Sixty-eight years ago Flight Officer Harold Bertram Hale flew his last mission. Two months before the Second World War ended in Europe Bomber Command was still flying missions to bomb German industrial targets. The 21st March was marked as the day Flight Officer Norman Ayres’ crew, of which Harold was Wireless Operator, were scheduled for leave, but on the 20th March 1945 they were called upon for a mission to bomb the synthetic oil producing plant at Böhlen near Leipzig and the Heide oil refinery at Hemmingstedt. The crew flew in a Liberator (TS526) (T). The crew became part of the western Window force leading a feint attack on Kassel but as it turned away from Kassel it was hit. The evidence assembled by Squadron Leader Richard Forder and Steve Bond’s recent book, Special Ops Liberators: 223 (Bomber Support) Squadron, 100 Group, and the Electric War, suggests that it was hit by Hauptmann Johannes Hager flying in Me 110 G4. Harold’s Liberator spun out of control. The pilot Norman Ayres was attempting to keep it under control, evidenced by the crew’s attempts to lighten the aircraft and thereby keep it in the air. Unfortunately it faced wooded rising ground and all but one survivor were killed.
Harold had had a remarkable RAF career until the fateful evening of the 20/21 March 1945. He attended Emanuel School between 1930 and 1937 and lived in Allfarthing Lane, Wandsworth. His Observer’s and Air Gunner’s Flying Log Book, of which extracts are included below, offers us a window into Harold’s life and enables us to follow him throughout his war experiences. After two years training he arrived at 10 OTU at Abingdon, flying missions on the Armstrong-Whitworth Whitely. His mission work involved convoy patrols and anti-submarine sweeps. On the fourth September 1942 the Whitley (6985) (R) on which he was Wireless Operator came under attack from two Ju (Junkers) 88s, but the attack was broken off just in time.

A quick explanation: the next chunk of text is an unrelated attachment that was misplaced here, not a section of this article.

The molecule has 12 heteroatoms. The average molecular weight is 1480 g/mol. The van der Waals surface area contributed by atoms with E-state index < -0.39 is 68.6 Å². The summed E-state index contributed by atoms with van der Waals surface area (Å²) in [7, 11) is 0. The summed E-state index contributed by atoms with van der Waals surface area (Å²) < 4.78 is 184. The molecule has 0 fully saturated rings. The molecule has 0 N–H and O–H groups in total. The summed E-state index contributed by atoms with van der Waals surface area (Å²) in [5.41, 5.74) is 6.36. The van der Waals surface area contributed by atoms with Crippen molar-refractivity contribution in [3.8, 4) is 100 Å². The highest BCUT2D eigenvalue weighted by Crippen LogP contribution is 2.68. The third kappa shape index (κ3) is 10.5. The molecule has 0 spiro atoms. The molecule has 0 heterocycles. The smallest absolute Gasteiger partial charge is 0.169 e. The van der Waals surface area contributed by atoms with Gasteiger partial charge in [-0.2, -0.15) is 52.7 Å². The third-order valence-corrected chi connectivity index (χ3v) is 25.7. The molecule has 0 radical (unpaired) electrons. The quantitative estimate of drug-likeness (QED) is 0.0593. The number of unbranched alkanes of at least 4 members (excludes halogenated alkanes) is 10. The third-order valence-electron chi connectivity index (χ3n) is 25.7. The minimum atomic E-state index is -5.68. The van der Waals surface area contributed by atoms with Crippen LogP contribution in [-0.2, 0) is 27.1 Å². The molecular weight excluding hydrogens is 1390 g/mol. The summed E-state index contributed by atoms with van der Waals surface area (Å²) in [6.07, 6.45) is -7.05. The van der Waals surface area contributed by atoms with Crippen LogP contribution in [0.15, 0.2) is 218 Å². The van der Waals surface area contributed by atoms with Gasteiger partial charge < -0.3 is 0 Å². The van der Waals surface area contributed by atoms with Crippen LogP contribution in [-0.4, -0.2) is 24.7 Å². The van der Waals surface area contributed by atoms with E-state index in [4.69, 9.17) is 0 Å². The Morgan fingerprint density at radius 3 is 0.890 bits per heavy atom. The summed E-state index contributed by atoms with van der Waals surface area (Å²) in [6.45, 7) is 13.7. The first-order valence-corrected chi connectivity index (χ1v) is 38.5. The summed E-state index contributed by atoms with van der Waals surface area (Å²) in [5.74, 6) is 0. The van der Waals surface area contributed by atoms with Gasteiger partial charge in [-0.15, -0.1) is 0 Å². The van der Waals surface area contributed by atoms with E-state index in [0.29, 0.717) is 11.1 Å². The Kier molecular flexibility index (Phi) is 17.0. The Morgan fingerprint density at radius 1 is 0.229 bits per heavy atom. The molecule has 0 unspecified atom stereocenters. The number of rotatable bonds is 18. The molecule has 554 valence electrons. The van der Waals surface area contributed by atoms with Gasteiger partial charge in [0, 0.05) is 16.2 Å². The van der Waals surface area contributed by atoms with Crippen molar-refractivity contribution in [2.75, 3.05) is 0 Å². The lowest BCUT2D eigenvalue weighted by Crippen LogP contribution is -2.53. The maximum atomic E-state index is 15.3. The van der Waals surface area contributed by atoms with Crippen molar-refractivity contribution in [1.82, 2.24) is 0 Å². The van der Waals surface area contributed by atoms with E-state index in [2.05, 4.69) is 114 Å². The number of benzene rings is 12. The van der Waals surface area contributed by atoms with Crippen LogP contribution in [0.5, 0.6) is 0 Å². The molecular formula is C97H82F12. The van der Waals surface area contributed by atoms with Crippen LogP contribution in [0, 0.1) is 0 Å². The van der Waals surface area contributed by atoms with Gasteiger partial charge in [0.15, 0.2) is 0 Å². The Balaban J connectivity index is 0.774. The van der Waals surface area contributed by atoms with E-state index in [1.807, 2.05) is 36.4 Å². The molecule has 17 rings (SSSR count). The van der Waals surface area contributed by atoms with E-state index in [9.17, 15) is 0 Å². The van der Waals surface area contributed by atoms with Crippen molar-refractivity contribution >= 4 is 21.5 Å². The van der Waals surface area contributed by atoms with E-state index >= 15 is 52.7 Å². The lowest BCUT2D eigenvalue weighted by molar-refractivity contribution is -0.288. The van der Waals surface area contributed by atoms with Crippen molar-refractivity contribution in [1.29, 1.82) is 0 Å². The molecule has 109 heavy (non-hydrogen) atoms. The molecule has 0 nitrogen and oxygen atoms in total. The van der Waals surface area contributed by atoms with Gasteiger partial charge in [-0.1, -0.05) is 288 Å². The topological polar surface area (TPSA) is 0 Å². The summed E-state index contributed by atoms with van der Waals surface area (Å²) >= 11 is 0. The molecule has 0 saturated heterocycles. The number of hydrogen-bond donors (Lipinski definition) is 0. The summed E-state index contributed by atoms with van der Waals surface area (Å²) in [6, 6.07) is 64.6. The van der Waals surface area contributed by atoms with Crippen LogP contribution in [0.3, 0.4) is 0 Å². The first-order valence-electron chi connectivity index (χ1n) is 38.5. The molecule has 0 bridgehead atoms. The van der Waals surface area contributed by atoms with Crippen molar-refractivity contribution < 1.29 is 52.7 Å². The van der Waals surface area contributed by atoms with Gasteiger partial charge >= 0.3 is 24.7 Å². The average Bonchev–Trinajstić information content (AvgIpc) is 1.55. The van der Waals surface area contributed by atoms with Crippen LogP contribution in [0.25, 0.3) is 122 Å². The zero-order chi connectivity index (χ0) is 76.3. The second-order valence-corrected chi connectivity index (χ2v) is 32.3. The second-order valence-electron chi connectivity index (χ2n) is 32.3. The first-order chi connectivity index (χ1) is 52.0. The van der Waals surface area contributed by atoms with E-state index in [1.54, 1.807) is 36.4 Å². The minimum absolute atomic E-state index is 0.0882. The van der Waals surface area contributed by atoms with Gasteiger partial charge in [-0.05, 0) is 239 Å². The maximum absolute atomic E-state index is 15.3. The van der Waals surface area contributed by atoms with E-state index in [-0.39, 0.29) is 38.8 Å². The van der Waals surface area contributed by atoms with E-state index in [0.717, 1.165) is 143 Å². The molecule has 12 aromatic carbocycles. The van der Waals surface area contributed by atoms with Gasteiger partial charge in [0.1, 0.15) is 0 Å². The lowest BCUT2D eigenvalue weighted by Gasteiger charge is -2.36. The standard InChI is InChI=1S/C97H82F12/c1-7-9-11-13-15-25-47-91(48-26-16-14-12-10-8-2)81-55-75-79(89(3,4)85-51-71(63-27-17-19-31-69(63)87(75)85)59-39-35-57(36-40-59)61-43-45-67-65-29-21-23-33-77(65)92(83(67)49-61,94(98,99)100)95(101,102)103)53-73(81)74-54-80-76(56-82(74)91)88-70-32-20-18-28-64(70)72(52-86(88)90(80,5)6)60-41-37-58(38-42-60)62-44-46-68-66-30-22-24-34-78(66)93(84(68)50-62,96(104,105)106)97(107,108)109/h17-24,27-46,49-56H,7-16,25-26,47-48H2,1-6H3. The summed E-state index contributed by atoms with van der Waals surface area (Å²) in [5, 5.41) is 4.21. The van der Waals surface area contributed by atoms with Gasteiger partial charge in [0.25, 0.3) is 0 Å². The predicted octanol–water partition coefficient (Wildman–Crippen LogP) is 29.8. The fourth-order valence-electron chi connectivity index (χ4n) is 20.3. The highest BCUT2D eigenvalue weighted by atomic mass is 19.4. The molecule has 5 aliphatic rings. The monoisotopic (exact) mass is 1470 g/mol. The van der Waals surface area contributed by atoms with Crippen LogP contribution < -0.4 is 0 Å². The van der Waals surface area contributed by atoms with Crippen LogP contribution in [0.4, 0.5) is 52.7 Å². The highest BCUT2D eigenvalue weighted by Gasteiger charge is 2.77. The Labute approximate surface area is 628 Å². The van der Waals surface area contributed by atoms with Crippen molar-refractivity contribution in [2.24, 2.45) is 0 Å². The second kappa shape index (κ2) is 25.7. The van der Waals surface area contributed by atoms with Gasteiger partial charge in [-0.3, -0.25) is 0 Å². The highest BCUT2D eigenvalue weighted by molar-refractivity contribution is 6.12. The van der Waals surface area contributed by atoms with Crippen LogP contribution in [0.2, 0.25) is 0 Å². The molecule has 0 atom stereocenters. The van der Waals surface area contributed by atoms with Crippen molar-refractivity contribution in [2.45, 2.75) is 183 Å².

Harold married his girlfriend Doris Sands at St. Paul’s church, Hammersmith during the war and on the 68th anniversary of Harold’s death we should take time to reflect on how Doris and Harold’s family must have felt when news of his last mission was received.
Harold’s story can be discovered in 2014 at an exhibition detailing the role played by Emanuel boys in two world wars. His last mission is also fully detailed in Steve Bond and Richard Forder’s, Special Ops Liberators: 223 (Bomber Support) Squadron, 100 Group, and the Electric War (Grub Street, 2011).
The images reproduced here are taken from Harold’s RAF Observer’s and Air Gunner’s Flying Log Book and show details of the mission in which his aircraft was attacked by two JU 88s; his last mission and the RAF’s Central Depository death presumed stamp.